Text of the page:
It was too much. I staggered back, barely catching myself with my cane. I struggled to get my breath.
“Good God,” I said, “glorious.”
Good, said God. Remember how glorious, whispered the sea.
The sun was being caught by the next cloud, soon its rays would vanish. I squinted at the sky. I had to look, one more time.
I actually placed my hand on its huge surface as I bent forward to look again.
The waves were sloshing at my feet. My toes were far past being numb, and I could feel my limbs shaking at the effort of holding me upright.
It was all dark, again. The stars burned fainter, as if they had picked up their lanterns and carried them farther away. The sun rolled lazily over the horizon. It looked bloated. Under its light, I saw nothing but a dust cloud, tossing like a restless sleeper. No more blooming, no more life, just scarred and bitter desolation was present on the earth. The scene before me appeared to howl.
The sun went in, and the eye was no longer transparent, but foggy again. Under my palm, the surface moistened, sending small rivulets down my arm. I stepped back from the eye. Where my hand had pressed it, a small dent interrupted its roundness.
The tide was coming in. The water now reached above my ankles. If I didn’t leave soon, I might not be able to walk.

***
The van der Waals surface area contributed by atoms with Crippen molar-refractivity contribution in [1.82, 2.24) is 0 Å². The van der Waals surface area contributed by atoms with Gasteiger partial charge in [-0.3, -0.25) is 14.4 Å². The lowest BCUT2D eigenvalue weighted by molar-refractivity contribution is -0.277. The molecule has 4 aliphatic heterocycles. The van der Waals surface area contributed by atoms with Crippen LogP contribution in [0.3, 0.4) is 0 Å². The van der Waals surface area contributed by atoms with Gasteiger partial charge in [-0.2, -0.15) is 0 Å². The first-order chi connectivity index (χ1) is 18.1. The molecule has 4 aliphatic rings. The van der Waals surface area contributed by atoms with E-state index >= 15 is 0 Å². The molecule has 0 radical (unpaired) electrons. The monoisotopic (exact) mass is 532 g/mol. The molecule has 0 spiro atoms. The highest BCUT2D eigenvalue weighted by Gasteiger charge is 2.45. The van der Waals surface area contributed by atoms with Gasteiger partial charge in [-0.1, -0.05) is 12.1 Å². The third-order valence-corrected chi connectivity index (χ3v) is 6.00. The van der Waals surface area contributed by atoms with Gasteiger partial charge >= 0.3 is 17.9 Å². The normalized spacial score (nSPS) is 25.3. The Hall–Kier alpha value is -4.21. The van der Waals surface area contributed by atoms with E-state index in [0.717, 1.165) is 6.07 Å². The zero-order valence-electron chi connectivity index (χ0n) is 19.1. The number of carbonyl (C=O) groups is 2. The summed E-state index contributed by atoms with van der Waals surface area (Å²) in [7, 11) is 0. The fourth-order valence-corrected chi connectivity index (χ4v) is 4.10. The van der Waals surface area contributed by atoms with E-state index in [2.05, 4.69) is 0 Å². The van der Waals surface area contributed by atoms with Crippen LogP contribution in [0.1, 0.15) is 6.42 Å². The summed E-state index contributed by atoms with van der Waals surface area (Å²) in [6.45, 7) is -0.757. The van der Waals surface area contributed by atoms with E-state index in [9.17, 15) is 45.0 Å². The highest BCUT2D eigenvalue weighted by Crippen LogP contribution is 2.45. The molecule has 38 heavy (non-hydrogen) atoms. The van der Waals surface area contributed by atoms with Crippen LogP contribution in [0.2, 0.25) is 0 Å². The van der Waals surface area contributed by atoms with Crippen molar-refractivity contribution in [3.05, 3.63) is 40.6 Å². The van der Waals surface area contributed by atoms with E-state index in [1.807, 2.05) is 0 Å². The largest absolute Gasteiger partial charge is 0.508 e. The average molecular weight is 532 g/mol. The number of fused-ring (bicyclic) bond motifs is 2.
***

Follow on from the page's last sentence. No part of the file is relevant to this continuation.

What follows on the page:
Nevertheless, I forced myself to journey around the rim, through the incoming tide, leaning painfully on my cane, until I was standing in front of the iris. Webbing out from the hollow pupil was a perfect circle of color on the larger sphere, and that color was untouched, oceanic blue.
I knew it was looking at me. It might once have seen which dust particles I would make up in that post-apocalyptic sandstorm. The pupil widened, inviting me in once again. I yielded to it, bending forward, the eye and me face-to-face. In it, I could see my own reflection, and in that single image, I saw every reflection of myself I’d ever glimpsed. Only my face seemed softened, as if by love or memory. The waves continued to pass to and from us, and, as I looked out again into the tide, it seemed as though the eye gave birth to the ocean. As if it cried the briny spray into being.
I no longer thought about walking away, I didn’t think I could have even if I’d wanted. I was so cold that my whole body was bound stiff and tight with it. I barely felt it when my legs gave out and I collapsed into the rising water. I leaned against the eye, as if it had been a friend’s shoulder, and let my cane wash away with the black sand.
“Perhaps,” I murmured, “a few of those tears are for me.”
The sea blew back no answer but a sigh.